Colorectal cancer is one of the most prevalent cancers worldwide and a large proportion of patients with metastatic disease undergo disease progression. Thus, it is important to plan effective later-line treatment strategies, which aim to prolong survival, manage symptoms and improve quality of life.4 Also, it is essential to identify which patients can potentially benefit from a specific treatment. In this regard, the identification of predictive plasma or tissue biomarkers represents a clinically relevant approach. Analysis of plasma biomarkers of patients who progressed after first-line bevacizumab treatment showed that resistance to this agent is associated with increased plasma levels of VEGF-A and PIGF, which are also targets of aflibercept, indicating that aflibercept could be a good treatment option for the second-line setting irrespective of prior bevacizumab treatment status. The retrospective analysis of the VELOUR trial illustrates that aflibercept is a good candidate for overcoming bevacizumab resistance in mCRC patients. However, future studies including larger patient populations are needed to confirm this effect.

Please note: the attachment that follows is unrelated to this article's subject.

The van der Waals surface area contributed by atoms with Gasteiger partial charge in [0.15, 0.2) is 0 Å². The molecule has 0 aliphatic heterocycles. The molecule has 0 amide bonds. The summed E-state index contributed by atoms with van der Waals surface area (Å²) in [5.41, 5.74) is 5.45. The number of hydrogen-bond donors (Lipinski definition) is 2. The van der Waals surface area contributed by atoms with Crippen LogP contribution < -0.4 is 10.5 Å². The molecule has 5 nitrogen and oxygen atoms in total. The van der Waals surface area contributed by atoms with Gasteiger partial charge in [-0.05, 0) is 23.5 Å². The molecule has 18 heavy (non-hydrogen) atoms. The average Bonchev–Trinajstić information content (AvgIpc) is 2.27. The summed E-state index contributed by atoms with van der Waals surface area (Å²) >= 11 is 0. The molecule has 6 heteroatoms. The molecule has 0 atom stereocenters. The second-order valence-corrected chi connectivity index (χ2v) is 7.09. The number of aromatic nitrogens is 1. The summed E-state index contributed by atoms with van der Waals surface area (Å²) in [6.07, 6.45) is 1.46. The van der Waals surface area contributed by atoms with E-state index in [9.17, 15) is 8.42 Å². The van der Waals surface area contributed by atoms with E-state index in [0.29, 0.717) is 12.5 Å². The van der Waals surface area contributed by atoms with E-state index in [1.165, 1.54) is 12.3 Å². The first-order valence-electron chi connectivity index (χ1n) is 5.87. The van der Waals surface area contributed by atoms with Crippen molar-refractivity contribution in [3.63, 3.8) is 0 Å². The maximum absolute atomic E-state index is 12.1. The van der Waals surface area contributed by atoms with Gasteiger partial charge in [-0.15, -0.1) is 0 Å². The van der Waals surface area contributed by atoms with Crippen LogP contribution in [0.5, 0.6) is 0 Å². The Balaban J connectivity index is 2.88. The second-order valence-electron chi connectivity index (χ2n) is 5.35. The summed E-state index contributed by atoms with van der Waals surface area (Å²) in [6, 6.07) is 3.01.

Patients with metastatic colorectal cancer undergoing first-line bevacizumab therapy eventually develop disease progression. Other anti-VEGF therapies, such as aflibercept and ramucirumab, may be given to patients as an alternative to bevacizumab.
The identification of potential biomarkers to drive the selection of the most appropriate anti-angiogenic drugs is a compelling need. In light of this, new studies are required to prospectively validate the role of predictive angiogenic biomarkers for a rational treatment allocation.
High VEGF-A and PlGF serum levels may underlie development of resistance to bevacizumab. Aflibercept targets VEGF-A and PlGF with greater affinity than other anti-angiogenic therapies, and it may provide benefit to patients who have high VEGF-A or PlGF serum levels and may be an effective second-line treatment for those with bevacizumab-induced resistance. Further studies are needed to clarify the importance of these biomarkers in guiding management of patients with colorectal cancer.